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I wrote an application (using Qt in C++) which inserts data into a SQLite database. Another application reads data from the same database, but I noticed that it is not possible to read uncommitted data. I would like instead to be able to read data even if it is not committed yet.

Reading the SQLite documentation I found the pragma read_uncommitted which, from what I understand, should be what I need. Problem is that, even if I set that to true, I cannot get uncommitted data.

I tried to run my application which performs the insertion process, and, at the same time, start the sqlite3 client. I set the pragma to true and I try to count the records inside the table. What I get is always 0 (database was empty before my insertion process started), until the entire process finishes where I immediately get the entire data.

Am I doing something wrong? Isn't this pragma supposed to make the sqlite3 client behave differently?

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Why would you want to read uncommitted data? If you don't care about transactions, you can insert everything with autocommit on, and every row will be visible immediately. –  a_horse_with_no_name Sep 10 '11 at 10:26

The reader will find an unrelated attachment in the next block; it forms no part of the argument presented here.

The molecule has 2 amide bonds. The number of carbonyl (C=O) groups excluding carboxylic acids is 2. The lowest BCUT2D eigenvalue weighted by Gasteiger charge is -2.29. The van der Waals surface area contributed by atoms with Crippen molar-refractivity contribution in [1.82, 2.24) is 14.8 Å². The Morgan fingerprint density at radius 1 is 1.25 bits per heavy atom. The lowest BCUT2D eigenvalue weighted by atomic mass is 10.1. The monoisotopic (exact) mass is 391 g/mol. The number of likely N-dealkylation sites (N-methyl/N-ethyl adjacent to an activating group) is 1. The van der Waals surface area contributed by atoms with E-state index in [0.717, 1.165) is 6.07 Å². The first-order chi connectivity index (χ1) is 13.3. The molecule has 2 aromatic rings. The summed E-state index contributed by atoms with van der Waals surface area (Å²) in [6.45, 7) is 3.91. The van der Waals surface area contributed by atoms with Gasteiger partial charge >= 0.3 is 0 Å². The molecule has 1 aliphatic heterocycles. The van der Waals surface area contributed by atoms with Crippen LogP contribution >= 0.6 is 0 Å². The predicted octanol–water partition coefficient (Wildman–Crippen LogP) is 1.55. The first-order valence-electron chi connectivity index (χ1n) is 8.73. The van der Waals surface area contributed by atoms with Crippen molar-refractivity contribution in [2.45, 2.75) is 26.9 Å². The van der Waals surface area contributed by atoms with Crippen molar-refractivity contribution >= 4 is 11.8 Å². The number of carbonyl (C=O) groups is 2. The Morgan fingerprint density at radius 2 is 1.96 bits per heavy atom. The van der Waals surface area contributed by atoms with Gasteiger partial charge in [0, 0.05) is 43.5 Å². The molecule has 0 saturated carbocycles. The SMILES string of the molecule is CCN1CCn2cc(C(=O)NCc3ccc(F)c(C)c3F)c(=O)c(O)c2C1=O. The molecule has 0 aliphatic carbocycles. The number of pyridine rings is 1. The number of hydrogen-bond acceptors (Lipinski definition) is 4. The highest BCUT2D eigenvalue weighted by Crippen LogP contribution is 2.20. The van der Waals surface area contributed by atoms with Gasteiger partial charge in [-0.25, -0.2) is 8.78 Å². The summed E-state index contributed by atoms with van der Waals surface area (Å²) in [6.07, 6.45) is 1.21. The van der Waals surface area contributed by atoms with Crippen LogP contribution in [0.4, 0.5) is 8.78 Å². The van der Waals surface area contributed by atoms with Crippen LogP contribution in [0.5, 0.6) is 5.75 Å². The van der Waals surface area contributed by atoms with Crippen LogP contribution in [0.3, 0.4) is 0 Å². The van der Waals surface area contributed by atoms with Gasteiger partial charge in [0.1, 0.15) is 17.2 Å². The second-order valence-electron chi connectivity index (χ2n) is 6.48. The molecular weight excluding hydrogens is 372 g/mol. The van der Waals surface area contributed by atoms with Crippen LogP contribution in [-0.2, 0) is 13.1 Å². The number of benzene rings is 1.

Yes, sure, I know. But the entire process must not be committed in case a failure of some king happens before it finishes completely. Anyway, I want the user to be able to see the changes even before the entire transaction ends. Sure the user is warned those are not complete results. Moreover it seems that using transactions like this increase performance of the insertion... –  Luca Carlon Sep 10 '11 at 10:35

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I answer to myself: no, it seems it is not possible. The read_uncommitted isolation mode requires to enable the shared cache, which is possible currently only for different threads living in the same process. This seems the best place to study this: http://www.sqlite.org/sharedcache.html.

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